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Getting Past the Rage Stage

First came the shock over how badly our financial system messed up. Now comes the outrage over how well it got paid for doing so. We've always known that Wall Street bankers got paid too much. Now we know a lot more about how much. Thanks to New York State Attorney General Andrew Cuomo, we have a count of the million-plus earners at the big banks: 953 at Goldman Sachs last year, more than 1,600 at JPMorgan Chase , and 738 at Citigroup , the country's biggest recipient of government disability aid.

Bank of America branch, New York City.
Oliver Quillia for cnbc.com
Bank of America branch, New York City.

Bonus rage is a natural reaction to hearing just how out of sync with ordinary life Wall Street salaries are. It's freighted, understandably, with huge political symbolism. Unfortunately, it's also a major distraction from a lot of the real problems of the banking system. The rhetoric of bonus rage says that we can fix the financial system by cutting mega-paychecks and going back to basic principles of moderation. That sounds great. But look more closely and some of the very companies that are now being lauded for their relative frugality, such as Bank of America, are among the worst actors on the financial stage—costly to the government, dangerous to financial stability, and poisonous to consumers.

A spate of stories, such as this in the New York Times Dealbook blog or this one on the finance site Breaking Views, have talked about how hard it will be to integrate Merrill Lynch's well-paid "Thundering Herd" of brokers into Bank of America's "culture of thrift." At first glance the numbers in the Cuomo report seem to back this notion of Charlotte, N.C.-based Bank of America as a thrifty institution, a stark contrast to its profligate New York cousins. JPMorgan Chase paid out $1 million or more to 1,626 of its employees in 2008. Bank of America has slightly more workers in total but kept the number of million-dollar earners down to 172. Surely this "culture of thrift" and relatively moderate compensation must be a good thing, right?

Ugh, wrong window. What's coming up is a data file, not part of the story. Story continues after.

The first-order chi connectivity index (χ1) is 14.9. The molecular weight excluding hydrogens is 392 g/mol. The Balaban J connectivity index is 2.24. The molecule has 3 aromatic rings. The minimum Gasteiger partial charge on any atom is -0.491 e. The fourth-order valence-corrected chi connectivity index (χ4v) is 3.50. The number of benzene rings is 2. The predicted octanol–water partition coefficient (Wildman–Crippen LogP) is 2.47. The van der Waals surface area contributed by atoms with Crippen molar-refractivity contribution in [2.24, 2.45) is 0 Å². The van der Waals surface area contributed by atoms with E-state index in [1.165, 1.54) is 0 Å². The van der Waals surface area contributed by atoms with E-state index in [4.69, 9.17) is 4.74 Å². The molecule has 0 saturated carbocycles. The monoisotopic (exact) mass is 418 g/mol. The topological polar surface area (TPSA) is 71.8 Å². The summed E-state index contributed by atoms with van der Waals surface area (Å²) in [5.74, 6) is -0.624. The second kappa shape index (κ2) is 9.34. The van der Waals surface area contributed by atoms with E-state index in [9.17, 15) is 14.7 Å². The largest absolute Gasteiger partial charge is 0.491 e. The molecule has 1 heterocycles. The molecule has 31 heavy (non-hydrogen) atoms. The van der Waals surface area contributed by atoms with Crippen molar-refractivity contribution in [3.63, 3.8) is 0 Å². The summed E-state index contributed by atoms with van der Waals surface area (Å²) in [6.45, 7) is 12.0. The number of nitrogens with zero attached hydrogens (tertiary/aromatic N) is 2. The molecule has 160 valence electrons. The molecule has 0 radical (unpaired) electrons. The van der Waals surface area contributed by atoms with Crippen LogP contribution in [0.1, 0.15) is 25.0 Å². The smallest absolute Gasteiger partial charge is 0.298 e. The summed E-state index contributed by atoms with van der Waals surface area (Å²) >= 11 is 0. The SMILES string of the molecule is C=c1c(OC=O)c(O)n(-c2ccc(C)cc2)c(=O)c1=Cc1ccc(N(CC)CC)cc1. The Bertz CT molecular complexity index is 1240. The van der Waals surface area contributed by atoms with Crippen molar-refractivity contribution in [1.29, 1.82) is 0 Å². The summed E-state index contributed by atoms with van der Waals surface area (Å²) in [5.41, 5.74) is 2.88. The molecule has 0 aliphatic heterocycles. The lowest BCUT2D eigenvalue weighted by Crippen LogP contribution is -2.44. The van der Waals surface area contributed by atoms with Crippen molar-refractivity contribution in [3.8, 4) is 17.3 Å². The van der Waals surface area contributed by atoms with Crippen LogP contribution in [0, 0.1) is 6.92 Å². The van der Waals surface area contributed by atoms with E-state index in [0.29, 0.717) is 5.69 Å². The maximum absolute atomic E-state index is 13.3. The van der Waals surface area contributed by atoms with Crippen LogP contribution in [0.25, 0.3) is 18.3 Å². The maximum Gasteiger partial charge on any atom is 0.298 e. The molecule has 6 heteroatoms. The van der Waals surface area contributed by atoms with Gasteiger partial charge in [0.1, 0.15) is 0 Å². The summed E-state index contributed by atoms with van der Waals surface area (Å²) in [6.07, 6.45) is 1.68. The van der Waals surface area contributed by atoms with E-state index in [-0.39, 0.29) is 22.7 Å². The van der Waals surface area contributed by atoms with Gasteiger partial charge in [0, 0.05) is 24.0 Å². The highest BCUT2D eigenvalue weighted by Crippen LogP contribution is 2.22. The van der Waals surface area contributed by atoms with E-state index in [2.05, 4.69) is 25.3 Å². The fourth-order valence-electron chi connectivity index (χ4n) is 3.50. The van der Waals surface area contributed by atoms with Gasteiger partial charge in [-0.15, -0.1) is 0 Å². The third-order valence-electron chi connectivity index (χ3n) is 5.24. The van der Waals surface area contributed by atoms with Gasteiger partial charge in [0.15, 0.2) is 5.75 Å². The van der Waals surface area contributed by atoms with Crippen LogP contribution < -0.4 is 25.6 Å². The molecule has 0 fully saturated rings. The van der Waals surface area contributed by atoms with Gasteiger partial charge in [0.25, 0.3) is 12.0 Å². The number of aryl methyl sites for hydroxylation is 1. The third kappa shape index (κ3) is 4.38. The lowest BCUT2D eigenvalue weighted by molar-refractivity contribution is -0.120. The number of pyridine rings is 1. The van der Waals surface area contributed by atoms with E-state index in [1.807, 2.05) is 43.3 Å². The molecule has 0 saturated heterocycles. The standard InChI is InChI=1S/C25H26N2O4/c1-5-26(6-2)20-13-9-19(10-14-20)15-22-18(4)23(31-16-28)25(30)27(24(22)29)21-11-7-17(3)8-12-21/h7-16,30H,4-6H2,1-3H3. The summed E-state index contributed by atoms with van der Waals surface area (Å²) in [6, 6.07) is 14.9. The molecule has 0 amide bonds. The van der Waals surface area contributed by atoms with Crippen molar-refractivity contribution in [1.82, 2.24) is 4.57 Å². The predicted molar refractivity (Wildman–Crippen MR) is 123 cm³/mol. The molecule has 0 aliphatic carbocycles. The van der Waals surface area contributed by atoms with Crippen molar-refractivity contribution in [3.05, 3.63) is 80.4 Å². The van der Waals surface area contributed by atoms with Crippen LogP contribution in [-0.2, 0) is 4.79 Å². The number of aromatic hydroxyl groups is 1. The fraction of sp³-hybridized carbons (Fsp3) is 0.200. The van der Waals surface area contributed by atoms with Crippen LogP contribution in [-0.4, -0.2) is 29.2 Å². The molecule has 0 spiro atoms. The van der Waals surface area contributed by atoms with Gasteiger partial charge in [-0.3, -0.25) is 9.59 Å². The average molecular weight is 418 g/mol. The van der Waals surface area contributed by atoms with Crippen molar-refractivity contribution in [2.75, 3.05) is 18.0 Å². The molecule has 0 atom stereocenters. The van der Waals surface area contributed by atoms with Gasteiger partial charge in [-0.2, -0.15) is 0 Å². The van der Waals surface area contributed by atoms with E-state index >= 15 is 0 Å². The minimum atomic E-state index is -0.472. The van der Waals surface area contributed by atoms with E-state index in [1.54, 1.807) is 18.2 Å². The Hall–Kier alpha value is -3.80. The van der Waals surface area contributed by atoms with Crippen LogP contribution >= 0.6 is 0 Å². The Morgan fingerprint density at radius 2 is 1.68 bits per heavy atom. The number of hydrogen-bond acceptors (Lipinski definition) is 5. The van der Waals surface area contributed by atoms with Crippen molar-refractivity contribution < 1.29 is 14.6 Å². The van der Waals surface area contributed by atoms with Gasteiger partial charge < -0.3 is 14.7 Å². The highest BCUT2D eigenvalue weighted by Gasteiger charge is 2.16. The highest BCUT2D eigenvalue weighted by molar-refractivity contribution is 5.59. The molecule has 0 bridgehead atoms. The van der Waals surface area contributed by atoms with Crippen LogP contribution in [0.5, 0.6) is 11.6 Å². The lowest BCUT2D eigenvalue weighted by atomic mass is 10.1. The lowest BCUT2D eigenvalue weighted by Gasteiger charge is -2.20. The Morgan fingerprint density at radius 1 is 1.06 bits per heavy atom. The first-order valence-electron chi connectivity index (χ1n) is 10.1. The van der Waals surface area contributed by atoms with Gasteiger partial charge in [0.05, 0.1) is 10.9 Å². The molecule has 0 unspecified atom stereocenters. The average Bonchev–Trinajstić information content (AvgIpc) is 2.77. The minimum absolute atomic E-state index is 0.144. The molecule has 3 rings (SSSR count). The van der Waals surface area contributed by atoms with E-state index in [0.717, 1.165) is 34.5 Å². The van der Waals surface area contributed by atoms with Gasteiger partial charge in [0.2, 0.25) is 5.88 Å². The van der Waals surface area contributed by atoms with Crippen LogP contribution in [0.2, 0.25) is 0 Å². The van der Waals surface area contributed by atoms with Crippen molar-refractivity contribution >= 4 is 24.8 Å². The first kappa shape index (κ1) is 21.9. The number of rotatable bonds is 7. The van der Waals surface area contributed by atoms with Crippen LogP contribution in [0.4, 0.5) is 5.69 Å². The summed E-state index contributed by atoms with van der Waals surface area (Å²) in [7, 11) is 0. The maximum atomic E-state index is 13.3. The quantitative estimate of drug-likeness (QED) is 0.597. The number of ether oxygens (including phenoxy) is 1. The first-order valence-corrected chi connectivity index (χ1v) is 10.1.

Well, for Bank of America's customers, no. BofA has long been the pacesetter in consumer-bashing bank practices. Take any metric you like. The first bank to raise ATM charges to $3? Check. Minimum payments structured so that credit card borrowers unwittingly exceed their limits and get hit with interest rate boosts to 30 percent? Check. Arbitrary credit card rate increases to sky-high rates? Check. (Though when I "opted out" of the preposterous rate increase on my own Bank of America credit card, at least their customer service rep had the good grace to good-naturedly say that I was doing the right thing. Give 'em citizenship points for that.) The pièce de résistance is loan modification. While JPMorgan Chase has begun making modifications for 20 percent of its mortgages and Citi for 15 percent, Bank of America has moved to adjust only a meager 4 percent of its loans.

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You would imagine that Bank of America, so careful with its salaries and so stingy with its customers, would have to have done stunningly well for shareholders. Again, no. At least, unlike some other institutions, Bank of America remains in business. But its share price is now not just much lower than it was at the height of the bank bubble (no surprise there), but less than half of what it was 13 years ago, in 1996. Incredibly, even at its inflated share price of about $50 at the peak of the bank boom, Bank of America had underperformed the market for a decade. Driven by Ken Lewis' still unsated mania for acquisition, BofA has grown bigger, but investors sure didn't benefit. And so, in sum, the poster child for bank industry thrift has managed to achieve the trifecta of a) punishing its customers, b) punishing its investors, and c) still requiring a massive federal bailout.

Since the collapse of Bear Stearns and Lehman Bros. and the beginning of the financial crisis, the country's leading commercial bankers have tried mightily to spin the collapse of the financial system as the doing of a small coterie of highly paid Wall Street investment bankers. After then-Treasury Secretary Hank Paulson's hashing out of a rescue plan with bank leaders, Wells Fargo's Dick Kovacevich loudly complained that stable, well-capitalized banks such as his shouldn't be tarred with the same brush as failing institutions. Bank of America CEO Ken Lewis missed no chance to express his utter shock at the enormous bonuses he had somehow, mysteriously inherited in buying Merrill Lynch.